Leaping from Our Spheres
On a very recent dark Monday in June, by a narrow majority ( 5-4), five male Supreme Court justices ruled in favor of the national crafting store Hobby Lobby and a small furniture making business that sued the federal government for the right to opt out of the no-cost contraception coverage provision of the Affordable Healthcare Act ( AHA). They had specifically objected to four kinds of birth control they regard as inducing an abortion. What they got was at first touted by those signing the ruling as a narrowly crafted exemption, with even a suggestion to the administration that it figure out a way to pay for this preventive healthcare so as not to deny coverage completely for those females working for companies with faith-based objections. Continue reading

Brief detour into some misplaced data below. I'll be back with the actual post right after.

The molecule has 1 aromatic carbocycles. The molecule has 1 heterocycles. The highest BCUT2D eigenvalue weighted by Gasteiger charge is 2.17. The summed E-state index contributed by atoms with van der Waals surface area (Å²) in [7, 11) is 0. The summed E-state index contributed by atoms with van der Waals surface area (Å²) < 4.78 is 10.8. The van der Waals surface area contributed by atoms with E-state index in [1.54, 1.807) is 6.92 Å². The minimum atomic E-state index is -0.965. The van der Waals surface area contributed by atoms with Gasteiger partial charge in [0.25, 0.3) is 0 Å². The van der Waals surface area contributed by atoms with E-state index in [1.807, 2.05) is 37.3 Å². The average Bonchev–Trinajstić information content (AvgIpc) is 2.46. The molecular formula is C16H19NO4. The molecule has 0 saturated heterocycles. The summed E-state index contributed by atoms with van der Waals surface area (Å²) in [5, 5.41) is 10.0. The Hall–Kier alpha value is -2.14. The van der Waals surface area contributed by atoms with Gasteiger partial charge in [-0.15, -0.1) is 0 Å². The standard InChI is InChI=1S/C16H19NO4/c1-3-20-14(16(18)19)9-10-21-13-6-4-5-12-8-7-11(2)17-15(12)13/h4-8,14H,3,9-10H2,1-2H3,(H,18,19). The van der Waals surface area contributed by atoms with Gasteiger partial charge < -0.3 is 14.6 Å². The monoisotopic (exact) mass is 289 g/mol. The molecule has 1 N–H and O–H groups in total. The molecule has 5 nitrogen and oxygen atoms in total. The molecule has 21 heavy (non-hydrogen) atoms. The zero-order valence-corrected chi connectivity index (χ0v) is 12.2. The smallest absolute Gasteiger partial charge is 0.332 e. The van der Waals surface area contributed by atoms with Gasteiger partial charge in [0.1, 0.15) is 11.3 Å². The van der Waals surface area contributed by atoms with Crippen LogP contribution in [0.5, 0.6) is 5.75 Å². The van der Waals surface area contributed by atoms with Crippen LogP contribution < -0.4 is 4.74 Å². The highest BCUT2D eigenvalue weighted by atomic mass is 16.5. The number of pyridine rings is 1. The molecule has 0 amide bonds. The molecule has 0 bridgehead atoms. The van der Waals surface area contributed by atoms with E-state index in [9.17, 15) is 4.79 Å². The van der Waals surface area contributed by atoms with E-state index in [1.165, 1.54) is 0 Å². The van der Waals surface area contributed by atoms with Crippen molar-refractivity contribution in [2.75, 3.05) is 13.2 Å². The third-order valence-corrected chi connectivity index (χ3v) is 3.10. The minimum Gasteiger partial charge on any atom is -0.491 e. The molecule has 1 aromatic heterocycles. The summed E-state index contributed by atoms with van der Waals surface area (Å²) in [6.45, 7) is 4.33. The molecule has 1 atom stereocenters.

A longtime friend described her as the “perfect model for the women’s movement.” In addition to her unflagging advocacy work, DeCrow had been a journalist and prolific writer. While a law student at Syracuse University she ran for mayor of the town, a first in the state of New York.
DeCrow campaigned for the ratification of the Equal Rights Amendment, passed by Congress in 1972, but eventually falling short of the necessary legislative approval at the state level. There were crushing disappointments which she saw as backward turning losses. Continue reading
I spent just as much if not more time in the newsroom of the campus newspaper as I did attending classes at the University of California in Berkeley. Having discovered it in the first few weeks of my freshman year: an activity, a purpose, a refuge, a community, a training ground for a vocation I have never really given up. The clunky typewriters ( yes that ages me), the scarred oak desks, the stacks of cheap brown half sheets we were expected to compose our stories on: stories of Black Power protests, ROTC protests, anti-war protests, People’s Park protests—a lot of unrest—and also the rich cultural offerings of that day, “The Day.”